I would like to be able to print in the first line some character and the same for the second one. I have one timer implement so i could use a delay function to delay the max time of all operations.

I readed this Instructions which could help me but i'm not sure about using them. For instead, to put a character in the 4 position I would use this estructure:
- Clear display: DB0 1 and the rest 0
- Return Home: DB1 1 and the rest 0 (DB0 does not matter)
-wait();
-Entry mode set: DB2 1 and DB1 1 to increment address, the rest 0.
-wait(); (repeat this procedure four times)
-put a character hexadecimal number

it would be right? if you could help me with one example i would undertand and i would be able to do more complex bare metal practices.

Thank you mates.

dwelch67
Posts: 802
Joined: Sat May 26, 2012 5:32 pm

Re: Bare metal GPIO interrupts

Tue May 23, 2017 10:28 pm

start by polling a free running timer, later (if ever) mess with interrupts...

are you bit banging or using a serial peripheral?

dwelch67
Posts: 802
Joined: Sat May 26, 2012 5:32 pm

Re: Bare metal GPIO interrupts

Tue May 23, 2017 10:29 pm

ahh parallel interface, so you are bit banging...

dwelch67
Posts: 802
Joined: Sat May 26, 2012 5:32 pm

Re: Bare metal GPIO interrupts

Tue May 23, 2017 10:35 pm

I personally would do it at least twice, first bit bang and poll a timer (or just a dump count to N loop even) to kill time, learn how to use/program the display as the goal.

Next if you wish you could for example compute the sequence of gpio port writes that would reflect the bit banging, buffer that sequence up in memory, then have a timer at a fixed rate that each interrupt grabs the next value and writes it to the gpio port (or ports) until it hits an agreed upon end of list, then the interrupts wait for the list to show as having a new list.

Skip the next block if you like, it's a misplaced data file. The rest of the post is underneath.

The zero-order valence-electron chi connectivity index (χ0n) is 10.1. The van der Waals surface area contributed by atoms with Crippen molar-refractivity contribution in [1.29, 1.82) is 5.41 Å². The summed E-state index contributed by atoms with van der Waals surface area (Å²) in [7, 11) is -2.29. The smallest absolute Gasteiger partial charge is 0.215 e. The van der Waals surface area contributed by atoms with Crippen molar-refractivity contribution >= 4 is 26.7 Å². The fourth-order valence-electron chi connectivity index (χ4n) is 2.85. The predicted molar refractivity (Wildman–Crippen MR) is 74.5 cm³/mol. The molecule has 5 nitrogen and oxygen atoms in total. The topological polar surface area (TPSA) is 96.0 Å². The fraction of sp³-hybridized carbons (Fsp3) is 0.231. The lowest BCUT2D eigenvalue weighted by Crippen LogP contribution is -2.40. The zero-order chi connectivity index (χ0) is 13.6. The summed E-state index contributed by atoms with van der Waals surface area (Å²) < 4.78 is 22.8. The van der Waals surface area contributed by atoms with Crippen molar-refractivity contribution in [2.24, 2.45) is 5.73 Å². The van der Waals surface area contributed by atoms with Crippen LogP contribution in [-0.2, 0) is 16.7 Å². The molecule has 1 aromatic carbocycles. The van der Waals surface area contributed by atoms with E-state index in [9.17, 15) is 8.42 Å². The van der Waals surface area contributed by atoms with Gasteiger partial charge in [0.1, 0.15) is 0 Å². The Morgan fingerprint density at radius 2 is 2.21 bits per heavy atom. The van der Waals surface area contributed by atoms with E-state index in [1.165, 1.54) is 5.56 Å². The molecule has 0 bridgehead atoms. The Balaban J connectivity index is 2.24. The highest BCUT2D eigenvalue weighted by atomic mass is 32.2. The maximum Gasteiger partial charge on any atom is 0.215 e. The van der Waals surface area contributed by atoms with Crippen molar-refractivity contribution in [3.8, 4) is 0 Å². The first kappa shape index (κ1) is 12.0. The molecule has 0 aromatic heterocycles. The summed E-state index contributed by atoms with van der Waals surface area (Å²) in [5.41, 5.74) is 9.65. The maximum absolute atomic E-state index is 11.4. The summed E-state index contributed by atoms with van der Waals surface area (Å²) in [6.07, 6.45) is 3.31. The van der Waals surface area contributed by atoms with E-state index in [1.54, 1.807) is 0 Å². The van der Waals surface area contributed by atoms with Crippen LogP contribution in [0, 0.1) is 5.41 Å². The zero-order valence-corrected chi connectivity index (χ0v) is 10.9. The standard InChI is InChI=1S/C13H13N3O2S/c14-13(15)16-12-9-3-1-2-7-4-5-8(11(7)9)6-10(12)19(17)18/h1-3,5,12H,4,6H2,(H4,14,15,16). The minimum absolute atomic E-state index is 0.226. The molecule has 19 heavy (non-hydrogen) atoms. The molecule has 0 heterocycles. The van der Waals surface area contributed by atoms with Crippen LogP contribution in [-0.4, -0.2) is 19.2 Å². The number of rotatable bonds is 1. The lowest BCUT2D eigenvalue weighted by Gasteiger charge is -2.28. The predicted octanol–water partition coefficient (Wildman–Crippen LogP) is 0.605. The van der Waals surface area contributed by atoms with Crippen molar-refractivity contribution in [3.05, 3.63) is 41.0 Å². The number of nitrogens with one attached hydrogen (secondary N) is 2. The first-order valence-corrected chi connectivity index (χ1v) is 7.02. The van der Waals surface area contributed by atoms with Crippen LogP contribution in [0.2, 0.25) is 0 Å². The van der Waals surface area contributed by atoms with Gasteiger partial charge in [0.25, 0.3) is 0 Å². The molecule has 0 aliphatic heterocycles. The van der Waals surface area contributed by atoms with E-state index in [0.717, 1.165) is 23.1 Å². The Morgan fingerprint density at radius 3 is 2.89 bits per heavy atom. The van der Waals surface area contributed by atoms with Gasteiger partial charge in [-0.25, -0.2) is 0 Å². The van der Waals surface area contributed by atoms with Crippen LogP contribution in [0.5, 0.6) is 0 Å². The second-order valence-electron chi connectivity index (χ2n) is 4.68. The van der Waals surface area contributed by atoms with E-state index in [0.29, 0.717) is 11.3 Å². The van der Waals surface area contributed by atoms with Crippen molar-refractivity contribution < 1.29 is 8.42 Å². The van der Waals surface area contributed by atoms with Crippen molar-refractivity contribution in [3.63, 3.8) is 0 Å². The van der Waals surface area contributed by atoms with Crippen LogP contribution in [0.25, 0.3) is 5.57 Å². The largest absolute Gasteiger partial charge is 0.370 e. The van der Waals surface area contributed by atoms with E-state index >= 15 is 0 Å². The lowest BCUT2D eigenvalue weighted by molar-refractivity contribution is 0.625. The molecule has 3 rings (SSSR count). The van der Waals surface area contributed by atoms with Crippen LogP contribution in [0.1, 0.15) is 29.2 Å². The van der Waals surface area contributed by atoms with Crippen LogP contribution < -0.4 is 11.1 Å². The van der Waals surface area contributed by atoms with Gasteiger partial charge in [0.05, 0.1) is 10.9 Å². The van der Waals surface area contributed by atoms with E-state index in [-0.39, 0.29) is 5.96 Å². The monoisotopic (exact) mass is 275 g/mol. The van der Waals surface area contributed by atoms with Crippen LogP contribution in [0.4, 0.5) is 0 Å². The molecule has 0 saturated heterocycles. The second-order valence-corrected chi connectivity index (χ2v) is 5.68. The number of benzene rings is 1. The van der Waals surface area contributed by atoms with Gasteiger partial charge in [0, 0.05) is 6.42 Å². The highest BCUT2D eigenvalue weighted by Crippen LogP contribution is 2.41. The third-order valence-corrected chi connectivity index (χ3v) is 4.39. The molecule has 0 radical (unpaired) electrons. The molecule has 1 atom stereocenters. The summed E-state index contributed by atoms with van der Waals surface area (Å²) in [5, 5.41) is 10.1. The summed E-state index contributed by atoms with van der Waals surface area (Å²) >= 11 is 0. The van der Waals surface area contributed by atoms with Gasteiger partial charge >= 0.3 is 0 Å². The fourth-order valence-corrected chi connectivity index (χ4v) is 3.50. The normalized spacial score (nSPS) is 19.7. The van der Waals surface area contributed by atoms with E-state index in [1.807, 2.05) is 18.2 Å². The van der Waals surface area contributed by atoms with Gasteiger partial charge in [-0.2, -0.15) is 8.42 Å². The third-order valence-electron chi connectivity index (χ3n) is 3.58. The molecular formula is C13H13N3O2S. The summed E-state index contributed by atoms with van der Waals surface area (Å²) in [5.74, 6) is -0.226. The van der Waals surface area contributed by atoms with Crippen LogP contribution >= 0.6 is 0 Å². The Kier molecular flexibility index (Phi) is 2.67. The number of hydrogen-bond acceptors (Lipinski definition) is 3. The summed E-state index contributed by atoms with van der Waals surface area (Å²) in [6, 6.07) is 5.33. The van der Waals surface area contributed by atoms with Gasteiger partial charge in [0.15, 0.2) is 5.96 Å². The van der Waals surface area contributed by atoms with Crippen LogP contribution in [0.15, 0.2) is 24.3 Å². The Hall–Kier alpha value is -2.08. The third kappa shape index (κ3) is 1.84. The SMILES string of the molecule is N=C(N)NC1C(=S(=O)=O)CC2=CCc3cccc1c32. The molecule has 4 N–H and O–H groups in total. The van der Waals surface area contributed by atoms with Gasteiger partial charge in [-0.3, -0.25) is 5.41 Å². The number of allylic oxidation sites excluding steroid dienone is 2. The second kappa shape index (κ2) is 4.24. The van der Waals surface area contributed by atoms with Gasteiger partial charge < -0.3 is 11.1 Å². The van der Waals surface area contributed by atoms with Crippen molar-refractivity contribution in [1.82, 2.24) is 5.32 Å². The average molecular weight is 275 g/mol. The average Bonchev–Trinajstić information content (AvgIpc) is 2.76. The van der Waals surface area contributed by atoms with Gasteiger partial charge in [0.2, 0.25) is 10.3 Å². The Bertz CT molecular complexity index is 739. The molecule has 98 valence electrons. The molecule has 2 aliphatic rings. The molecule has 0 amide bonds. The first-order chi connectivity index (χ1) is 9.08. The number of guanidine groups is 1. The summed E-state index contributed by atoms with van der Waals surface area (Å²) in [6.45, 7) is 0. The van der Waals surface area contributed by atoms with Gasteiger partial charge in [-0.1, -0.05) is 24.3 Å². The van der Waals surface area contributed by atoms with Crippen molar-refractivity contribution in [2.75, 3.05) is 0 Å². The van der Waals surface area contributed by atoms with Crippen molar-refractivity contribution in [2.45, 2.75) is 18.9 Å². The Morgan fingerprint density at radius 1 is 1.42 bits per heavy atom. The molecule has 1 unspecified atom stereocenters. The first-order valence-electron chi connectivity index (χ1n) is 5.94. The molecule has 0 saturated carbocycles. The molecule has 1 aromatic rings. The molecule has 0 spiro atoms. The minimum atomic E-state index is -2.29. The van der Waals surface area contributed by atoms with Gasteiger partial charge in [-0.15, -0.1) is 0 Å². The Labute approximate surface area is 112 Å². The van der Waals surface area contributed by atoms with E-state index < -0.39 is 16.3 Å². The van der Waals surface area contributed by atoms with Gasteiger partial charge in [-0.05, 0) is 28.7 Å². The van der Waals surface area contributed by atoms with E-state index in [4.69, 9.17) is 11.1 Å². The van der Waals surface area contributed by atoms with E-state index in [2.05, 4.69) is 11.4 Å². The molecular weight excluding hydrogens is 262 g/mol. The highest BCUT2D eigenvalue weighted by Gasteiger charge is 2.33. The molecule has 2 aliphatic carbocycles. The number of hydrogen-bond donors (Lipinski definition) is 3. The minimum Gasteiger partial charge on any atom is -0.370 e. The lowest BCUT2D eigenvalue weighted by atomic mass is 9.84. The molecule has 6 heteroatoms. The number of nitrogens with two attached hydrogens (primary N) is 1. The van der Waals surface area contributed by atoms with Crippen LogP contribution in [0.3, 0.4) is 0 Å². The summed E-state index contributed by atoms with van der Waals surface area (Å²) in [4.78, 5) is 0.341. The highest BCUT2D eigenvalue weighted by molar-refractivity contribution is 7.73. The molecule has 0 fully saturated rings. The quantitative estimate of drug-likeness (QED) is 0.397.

maybe there is a third implementation that puts a little of the application work in the interrupt but not too much.

Note: you should have absolutely no problem writing things to this display with no interrupts and no timer even...as far as program whose job it is to do just that. then if that consumes too much foreground time then timers or other solutions (there are other non-interrupt with timer foreground solutions)

Jonvii
Posts: 15
Joined: Fri Apr 07, 2017 11:06 am

Re: Bare metal GPIO interrupts

Tue May 23, 2017 10:46 pm

Hi dwelch,

So u recommend me to start by pooling handling dram of hd44780 lcd peripheral and if it works fine, start with interrupts?

dwelch67
Posts: 802
Joined: Sat May 26, 2012 5:32 pm

Re: Bare metal GPIO interrupts

Wed May 24, 2017 2:17 am

Nope, if I had just bought one of those displays (I have one I am sure actually), I would not use any interrupts as I learned how to program it to display something. might not even use a timer.

Jonvii
Posts: 15
Joined: Fri Apr 07, 2017 11:06 am

Re: Bare metal GPIO interrupts

Wed May 31, 2017 12:10 pm

Before I start handling the lcd, i would like to undertand this assembly file well. It's about the _reset_ function programmed by Bryan in his http://www.valvers.com/open-software/ra ... -in-c-pt4/ tutorial.

I know that the first Load and Store arm functions are used to copy the vector table into 0x0000, but then starts handling the stack pointer register, first going to IRQ mode and then returning to Supervisor mode (in a different memory place, could be the using of different registers in both user modes?).

I Suppose the reason is to avoid conflict between the physically separated sp registers and be able to accept the IRQs.

I'm right? Thank you.